Tuesday, 1 February 2011

Why The Benihana Story Matters

The famous Benihana "Tiki Mug" has b...Image via WikipediaIt's been amazing to watch the Benihana Kuwait story spiral into the stratosphere. That the story has such a strong pair of legs is squarely down to the fact it matters deeply to very many people in the region and around the world - consumer opinion expressed in a blog crushed by a lawsuit filed by a company.

The story(I posted this yesterday which has more detail) was carried across a number of blogs yesterday (and will be in more today, doubtless). As SeaBee pointed out: "I wonder if they're beginning to understand how business works in the real world. You know, the place where customers have a say too. Where bullying and threatening creates a backlash."

It got taken up by a fast-growing community on Twitter (use the hashtag #BenihanaKUW to see the conversations) and then someone found that Benihana Kuwait had a Facebook page. The resulting flood of comments made it quite clear that public opinion was 100% against the idea of a company suing a blogger and expressed shock, outrage and a deep rooted anger.

Later in the day, the papers picked up on the story, The National, Gulf News and 24x7 all ran stories which, at least in the case of the first two, ran in print today. And now million-subscriber website The Next Web has picked it up - which is the start of what, IMHO, is an inevitable move into the international media.

Why so much outrage? It's a complicated mixture - most of the online people who have commented know perfectly well that Benihana's reaction is unacceptable today. Consumers have a new freedom to express their views and opinions in ever-expanding forums and it's a right we're not willing to give up easily. We're not going to tolerate being bullied or seeing the truth repressed. On a larger scale, that same sense of empowerment and fairness is driving some reasonably large collections of people, a million of them on the streets of Cairo today. Without wanting to 'big up' the Benihana story, I do believe it is a microcosm of the bigger one we're watching unveil in Tahrir Square.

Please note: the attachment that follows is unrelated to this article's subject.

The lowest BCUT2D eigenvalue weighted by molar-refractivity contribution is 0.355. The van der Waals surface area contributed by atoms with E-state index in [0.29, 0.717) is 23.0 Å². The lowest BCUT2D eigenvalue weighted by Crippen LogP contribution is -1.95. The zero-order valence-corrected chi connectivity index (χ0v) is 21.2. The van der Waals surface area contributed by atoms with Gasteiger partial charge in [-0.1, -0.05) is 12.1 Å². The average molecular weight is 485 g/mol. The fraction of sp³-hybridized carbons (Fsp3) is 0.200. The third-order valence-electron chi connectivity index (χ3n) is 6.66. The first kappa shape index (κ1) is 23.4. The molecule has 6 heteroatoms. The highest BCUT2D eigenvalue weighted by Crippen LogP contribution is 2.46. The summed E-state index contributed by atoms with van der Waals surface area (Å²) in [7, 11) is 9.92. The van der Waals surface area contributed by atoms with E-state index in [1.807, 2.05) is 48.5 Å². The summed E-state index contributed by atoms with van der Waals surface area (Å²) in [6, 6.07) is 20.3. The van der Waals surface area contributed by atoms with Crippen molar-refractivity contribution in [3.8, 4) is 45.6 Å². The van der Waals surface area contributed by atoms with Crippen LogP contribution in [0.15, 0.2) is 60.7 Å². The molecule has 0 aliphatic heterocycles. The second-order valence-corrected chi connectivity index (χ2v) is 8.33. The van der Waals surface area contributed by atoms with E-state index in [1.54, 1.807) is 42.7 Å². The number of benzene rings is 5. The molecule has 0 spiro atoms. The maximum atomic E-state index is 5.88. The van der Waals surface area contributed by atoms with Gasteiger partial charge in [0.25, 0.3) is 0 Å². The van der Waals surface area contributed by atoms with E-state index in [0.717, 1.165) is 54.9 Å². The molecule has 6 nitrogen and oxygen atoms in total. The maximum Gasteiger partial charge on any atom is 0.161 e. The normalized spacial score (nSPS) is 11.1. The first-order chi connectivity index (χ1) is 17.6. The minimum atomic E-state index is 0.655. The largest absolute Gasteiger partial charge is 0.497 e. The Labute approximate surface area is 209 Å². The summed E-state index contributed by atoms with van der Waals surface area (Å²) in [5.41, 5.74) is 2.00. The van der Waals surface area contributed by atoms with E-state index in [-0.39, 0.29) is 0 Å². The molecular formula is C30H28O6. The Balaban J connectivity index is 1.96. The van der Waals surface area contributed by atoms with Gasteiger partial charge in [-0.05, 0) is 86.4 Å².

We're talking to Kuwaiti blogger Mark on the Dubai Eye Techno Tuesday show today at 11am Dubai Time. If you're Dubai-based, you can catch it on 103.8FM or if not you can listen to the livestream at http://www.dubaieye1038.com  and follow the hashtag #DubaiToday.

Update: Here's the AudioBoo of today's talk between Jessica Swann, myself and 2:48AM's Mark  As many will know, this afternoon Benihana Kuwait chose to delete the comments from its Facebook page, one of the most obnoxious gestures of absolute contempt for the views of the general public - its customers and potential customers.

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2 comments:

Rootless said...

I agree that what has happened with the Benihana lawsuit is unfortunate and unacceptable but I think the attention it has received is massively out of proportion to it's significance, perhaps due to understandably incestuous interest of the blogging community. This is in stark contract to the scant attention paid by the Dubai English blogosphere to the situation in Egypt. Even your own post on this seemed mostly about your recent discovery of the quality of Al Jazeera International - um, welcome aboard four years later... But so far I have seen nothing in the Dubai English blogs about the Oman spy scandal - even though it is now even being reported in the craven UAE press. This is truly a massive story - Arabian Business has an analysis piece that touches on the significance. But even that fails to address the two elephants in this majlis: the sensational rumours about who has been arrested (mentioned on Muscat Confidential if you can get around the block) and the implications for the delicate balance of pwer among the factions of the ruling family in, um, an adjacent oil-rich emirate. Benihana versus sealed borders? I know what has my attention now...

Nagham said...

I disagree with Rootless- the implications of the Benihana lawsuit could be big; if the court rules in favor of Benihana, then it means any company can sue any blogger, twitterer, forum-user about any negative comment posted about them. And this will quickly trickle down to the rest of the GCC countries.

Regarding the Egypt/Oman stories; it really depends on what bloggers choose to theme their blog content around. I, for one, don't feel comfortable writing about politics- I will retweet where I see fit though. There are politically-themed blogs and I have seen posts about all this there. Some people focus on just their city, others focus on fashion, food, or something else. It's up to the writer to choose what they blog about.